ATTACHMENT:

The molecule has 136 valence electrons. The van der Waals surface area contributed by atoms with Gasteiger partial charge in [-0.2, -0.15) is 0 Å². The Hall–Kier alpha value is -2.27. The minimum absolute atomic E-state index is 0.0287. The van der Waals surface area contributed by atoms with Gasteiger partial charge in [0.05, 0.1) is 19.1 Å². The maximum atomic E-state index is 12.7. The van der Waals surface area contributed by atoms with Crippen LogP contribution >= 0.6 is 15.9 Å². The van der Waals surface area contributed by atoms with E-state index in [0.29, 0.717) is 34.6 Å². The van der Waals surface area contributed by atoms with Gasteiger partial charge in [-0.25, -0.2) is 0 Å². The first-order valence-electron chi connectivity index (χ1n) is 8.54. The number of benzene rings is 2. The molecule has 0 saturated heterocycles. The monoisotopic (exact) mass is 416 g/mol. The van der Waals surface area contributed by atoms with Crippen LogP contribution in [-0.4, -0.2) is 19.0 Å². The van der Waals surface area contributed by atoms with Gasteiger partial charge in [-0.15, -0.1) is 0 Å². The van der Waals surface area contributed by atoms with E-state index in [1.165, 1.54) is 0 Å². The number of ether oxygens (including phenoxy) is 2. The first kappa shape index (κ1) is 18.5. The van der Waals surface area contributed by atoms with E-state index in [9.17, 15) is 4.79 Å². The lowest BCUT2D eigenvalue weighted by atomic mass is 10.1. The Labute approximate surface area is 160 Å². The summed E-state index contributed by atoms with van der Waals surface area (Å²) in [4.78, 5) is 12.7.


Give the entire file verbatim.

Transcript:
The molecule has 136 valence electrons. The van der Waals surface area contributed by atoms with Gasteiger partial charge in [-0.2, -0.15) is 0 Å². The Hall–Kier alpha value is -2.27. The minimum absolute atomic E-state index is 0.0287. The van der Waals surface area contributed by atoms with Gasteiger partial charge in [0.05, 0.1) is 19.1 Å². The maximum atomic E-state index is 12.7. The van der Waals surface area contributed by atoms with Crippen LogP contribution >= 0.6 is 15.9 Å². The van der Waals surface area contributed by atoms with E-state index in [0.29, 0.717) is 34.6 Å². The van der Waals surface area contributed by atoms with Gasteiger partial charge in [-0.25, -0.2) is 0 Å². The first-order valence-electron chi connectivity index (χ1n) is 8.54. The number of benzene rings is 2. The molecule has 0 saturated heterocycles. The monoisotopic (exact) mass is 416 g/mol. The van der Waals surface area contributed by atoms with Crippen LogP contribution in [-0.4, -0.2) is 19.0 Å². The van der Waals surface area contributed by atoms with Gasteiger partial charge in [-0.15, -0.1) is 0 Å². The van der Waals surface area contributed by atoms with E-state index in [1.165, 1.54) is 0 Å². The number of ether oxygens (including phenoxy) is 2. The first kappa shape index (κ1) is 18.5. The van der Waals surface area contributed by atoms with E-state index in [9.17, 15) is 4.79 Å². The lowest BCUT2D eigenvalue weighted by atomic mass is 10.1. The Labute approximate surface area is 160 Å². The summed E-state index contributed by atoms with van der Waals surface area (Å²) in [4.78, 5) is 12.7.